Rogers introduces new service to cap users’ U.S. data-roaming fees

CEO Guy Laurence: “These days, you build trust through simplicity”

 
Rogers Communications CEO Guy Laurence dressed in a Hawaiian shirt and shorts, wearing a lei, in front of a surfboard
Rogers Communications CEO Guy Laurence at a press event announcing the company’s “Roam Like Home” service on November 7. (James Cowan)

When Guy Laurence took control of Rogers Communications last year, he vowed to improve the relationship between the company and its customers. The launch of a new wireless service on Nov. 7 is an early step towards that goal, and offers insight into the company’s emerging strategy.

The new service is designed to address the biggest complaint from the company’s wireless subscribers: the cost and complexity of international roaming. Called Roam Like Home, it allows subscribers to pay $5 per day to use their Canadian wireless plans while in the U.S., instead of having to purchase a roaming package. After 10 days, there is no additional roaming charge for the remaining three weeks in a month. Only customers on a Share Everything plan, which allows multiple people to share a bucket of data, text, and voice minutes, can access Roam Like Home starting November 10. The service is activated by sending a text, and is currently limited to the United States.

Laurence, who took over as CEO of Rogers (which owns Canadian Business) last December after heading Vodafone UK, embarked on a cross-Canada tour shortly after he started that involved talking to subscribers. By far the most common grievance he heard concerned roaming. “People say it’s nuts, there are too many plans, it’s too complex, we don’t like it,” Laurence said in a media briefing earlier this week. Anyone who has been saddled with a massive wireless bill upon returning from vacation can attest to the pitfalls of roaming. A company-commissioned survey found 49% of Canadians who travel with their mobile devices simply turn off data roaming when in the U.S.

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Laurence implemented a similar service while at Vodafone, and wanted it to be as simple as possible for customers. Ease-of-use encourages people to take advantage of the service, obviously, but it can also engender goodwill toward the company. “There is a breakdown in trust between the consumer and elements of the industry,” Laurence said. Indeed, the Commissioner for Complaints for Telecommunications Services receives thousands of grievances every year. Even though the number of complaints about the country’s telecoms fell by 17% in the most recent year, complaints about misleading contract terms surged by 74%.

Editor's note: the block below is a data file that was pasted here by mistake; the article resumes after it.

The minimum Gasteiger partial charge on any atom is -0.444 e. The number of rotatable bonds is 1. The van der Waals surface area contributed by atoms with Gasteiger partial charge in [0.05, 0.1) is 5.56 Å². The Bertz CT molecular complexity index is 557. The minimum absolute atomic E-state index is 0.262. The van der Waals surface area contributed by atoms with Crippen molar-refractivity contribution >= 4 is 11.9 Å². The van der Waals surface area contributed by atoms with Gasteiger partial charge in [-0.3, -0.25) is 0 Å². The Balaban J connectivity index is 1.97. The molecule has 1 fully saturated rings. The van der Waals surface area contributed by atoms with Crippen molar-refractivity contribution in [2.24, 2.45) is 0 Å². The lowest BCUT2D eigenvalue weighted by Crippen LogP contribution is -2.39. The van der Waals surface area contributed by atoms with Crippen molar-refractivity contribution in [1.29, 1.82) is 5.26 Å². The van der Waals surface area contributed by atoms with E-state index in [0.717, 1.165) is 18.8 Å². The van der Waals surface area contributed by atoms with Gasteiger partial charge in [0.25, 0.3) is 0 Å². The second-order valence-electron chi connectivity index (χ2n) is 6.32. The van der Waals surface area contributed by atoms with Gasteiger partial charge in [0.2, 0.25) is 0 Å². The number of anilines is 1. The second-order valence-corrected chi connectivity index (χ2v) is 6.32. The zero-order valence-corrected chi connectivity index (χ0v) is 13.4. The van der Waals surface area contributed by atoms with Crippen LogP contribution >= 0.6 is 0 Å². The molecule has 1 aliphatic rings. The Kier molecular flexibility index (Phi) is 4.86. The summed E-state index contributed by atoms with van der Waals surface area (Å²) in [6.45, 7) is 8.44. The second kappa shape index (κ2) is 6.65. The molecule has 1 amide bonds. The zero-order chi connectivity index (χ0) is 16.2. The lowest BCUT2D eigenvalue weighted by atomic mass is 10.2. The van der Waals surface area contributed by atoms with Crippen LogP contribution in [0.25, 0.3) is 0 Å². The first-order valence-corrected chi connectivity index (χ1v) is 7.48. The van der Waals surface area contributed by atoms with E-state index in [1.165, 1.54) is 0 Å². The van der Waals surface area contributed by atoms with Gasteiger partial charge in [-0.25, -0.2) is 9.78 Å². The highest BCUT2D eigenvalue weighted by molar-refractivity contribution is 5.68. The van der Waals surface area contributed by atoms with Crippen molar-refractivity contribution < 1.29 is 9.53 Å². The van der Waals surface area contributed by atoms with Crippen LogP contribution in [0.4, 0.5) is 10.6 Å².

“These days, you build trust through simplicity, transparency, and doing what you say you’re going to do,” Laurence said. By presenting customers with a seamless experience, the idea is they will think more favourably about Rogers products and services, and stop fearing that telecom firms are out to hoodwink them with reams of fine print. “I would hope that everything we introduce from now on is as simple,” he said. Laurence pointed to Apple as an example. “They develop everything themselves, and they built the simplicity in from day one,” he said. “That’s why everyone loves Apple.”

One problem the company faces is what Laurence calls “legacy complexity”—meaning old, inefficient ways of doing things. In the past, he’s likened the situation to cold spaghetti: a mess that’s difficult to untangle without breaking. To help deal with it, Laurence established a team focused on reducing complexity in existing products. “It’s going to take a number of years,” he said. “It’s like, how do you eat an elephant? You actually have to bite off one chunk at a time. So you have to ask your customers for their indulgence while you do that, and eventually you get to a new place.”

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